CASINOS operator Crown Resorts (ASX: CWN) has accused independent MP Andrew Wilkie of making "outrageous and unfounded" allegations about poker machine tampering and money laundering at its Melbourne Crown Casino.
Crown Resorts chairman John Alexander also called on Wilkie to provide information on the alleged illegal activity and urged him to "stop his political games", while the newly-returned James Packer called the MP a liar.
"As I have stated previously, I am angered and disappointed by the outrageous and unfounded allegations levelled at us by Mr Wilkie, which unfairly smeared Crown by asserting that we have acted improperly in relation to our gaming machines and operations," Alexander said at Crown's AGM.
"We emphatically reject these allegations."
"Andrew Wilkie throws something into the parliament which is a lie," Packer told shareholders.
CWN shares suffered a major share slide last week after Wilkie alleged Melbourne's Crown Casino deliberately tampered with poker machines and turned a blind eye to drug use and violence.
Using parliamentary privilege, Wilkie produced a video in which anonymous whistleblowers accused the casino of "shaving down" the buttons on poker machines to allow for illegal continuous play. This means that people can wedge paper into the 'play' button so the machine keeps turning over without additional presses.
It was also alleged punters were given guitar picks by staff to keep machines spinning and that when inspectors from Victoria's gambling watchdog saw the buttons were disabled, they ordered them to be fixed but did not take further action.
The evidence also included allegations from three former Crown Melbourne staff that they were told to remove betting options from pokies and to regularly reset machines' memory to lower returns.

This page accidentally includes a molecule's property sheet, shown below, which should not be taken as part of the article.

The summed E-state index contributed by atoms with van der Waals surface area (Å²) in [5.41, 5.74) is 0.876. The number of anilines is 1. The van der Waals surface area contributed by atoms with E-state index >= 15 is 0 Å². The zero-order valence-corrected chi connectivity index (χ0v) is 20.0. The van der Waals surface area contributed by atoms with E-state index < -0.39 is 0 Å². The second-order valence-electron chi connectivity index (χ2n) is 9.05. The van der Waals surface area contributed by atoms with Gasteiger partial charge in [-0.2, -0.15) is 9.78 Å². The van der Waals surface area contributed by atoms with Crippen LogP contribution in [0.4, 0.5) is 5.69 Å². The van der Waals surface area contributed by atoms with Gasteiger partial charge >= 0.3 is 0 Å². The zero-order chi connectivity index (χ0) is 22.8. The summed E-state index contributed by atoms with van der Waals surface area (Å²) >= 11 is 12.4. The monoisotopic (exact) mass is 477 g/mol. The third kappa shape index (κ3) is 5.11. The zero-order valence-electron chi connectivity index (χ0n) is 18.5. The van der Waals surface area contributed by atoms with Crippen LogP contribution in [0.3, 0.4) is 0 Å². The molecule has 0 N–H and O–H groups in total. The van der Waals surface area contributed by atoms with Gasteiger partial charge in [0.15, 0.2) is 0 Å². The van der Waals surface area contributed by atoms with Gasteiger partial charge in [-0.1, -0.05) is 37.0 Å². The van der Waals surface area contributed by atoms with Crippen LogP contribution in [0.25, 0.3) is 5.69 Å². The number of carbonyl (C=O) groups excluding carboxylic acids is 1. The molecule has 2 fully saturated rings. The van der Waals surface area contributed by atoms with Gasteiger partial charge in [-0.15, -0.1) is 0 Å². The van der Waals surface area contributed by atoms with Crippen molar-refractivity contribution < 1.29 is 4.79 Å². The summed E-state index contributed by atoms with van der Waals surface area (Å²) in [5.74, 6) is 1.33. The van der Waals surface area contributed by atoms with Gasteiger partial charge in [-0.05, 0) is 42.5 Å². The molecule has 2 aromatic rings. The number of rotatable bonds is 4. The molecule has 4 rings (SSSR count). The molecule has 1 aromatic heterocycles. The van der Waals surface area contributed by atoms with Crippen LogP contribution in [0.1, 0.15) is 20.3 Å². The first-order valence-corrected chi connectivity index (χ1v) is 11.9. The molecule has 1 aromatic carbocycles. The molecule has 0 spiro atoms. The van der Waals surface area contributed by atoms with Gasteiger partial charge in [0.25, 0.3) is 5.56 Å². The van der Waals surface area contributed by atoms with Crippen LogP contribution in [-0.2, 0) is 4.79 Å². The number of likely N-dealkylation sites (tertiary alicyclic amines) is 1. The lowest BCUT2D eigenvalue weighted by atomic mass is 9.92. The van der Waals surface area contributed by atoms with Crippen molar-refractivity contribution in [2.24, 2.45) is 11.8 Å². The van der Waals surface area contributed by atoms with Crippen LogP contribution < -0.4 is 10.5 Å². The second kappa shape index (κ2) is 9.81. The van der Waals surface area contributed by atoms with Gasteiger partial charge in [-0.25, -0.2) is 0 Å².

"Mr Wilkie's inferences and commentary are deeply offensive to Crown, our board of directors and our employees. This is amplified by the fact that these allegations have been made by anonymous persons and Mr Wilkie has admitted that he does not know whether there is any substance to them," Alexander says.
"As you would all appreciate, Crown operates in one of the most highly regulated and supervised industries in Australia, involving multiple government agencies and State law enforcement bodies. We have a sophisticated anti-money laundering program and we take compliance with AUSTRAC requirements very seriously.
"We also do not improperly manipulate our gaming machines. Any employee found breaching our codes and practices would face severe disciplinary consequences."
Alexander repeated his call for Wilkie to produce the evidence that he referred to in parliament.
"I again urge Mr Wilkie, if he believes he has evidence of wrongdoing, to stop the political games and immediately provide any information he has in his possession directly to the relevant authorities.
"Unless and until he does so, no purpose is served by further discussion of his allegations. We will of course work closely, and co-operate fully, with any inquiries by authorities."
Alexander also welcomed billionaire James Packer back onto the Crown board which he rejoined in January this year. Packer stepped off the board in 2015, prompting critics to question his commitment to the business. Packer ignored questions from reporters as he arrived at the AGM in Melbourne.
The billionaire told shareholders that the detention of 19 Crown Resorts employees in China was behind the company's change in strategy from a global to an Australian focus.
"That forced the Crown directors' hand in a large degree in relation to Macau," Packer says.
Crown began selling its interests in its joint-venture casinos in Macau in December 2016, two months after the first detention of the company's employees in China.
In a trading update, the company revealed that its high roller returns at its Melbourne casino had exceeded expectations in the first quarter of the 2018 financial year.
Crown also reported that for the period July 1 to October 22, 2017, revenue from main floor gaming (excluding VIP play) was slightly up on the prior corresponding period, along with its non-gaming revenue.
Alexander also told shareholders at the AGM that Crown had no comment on the detention and subsequent release of employees who were detained in China.
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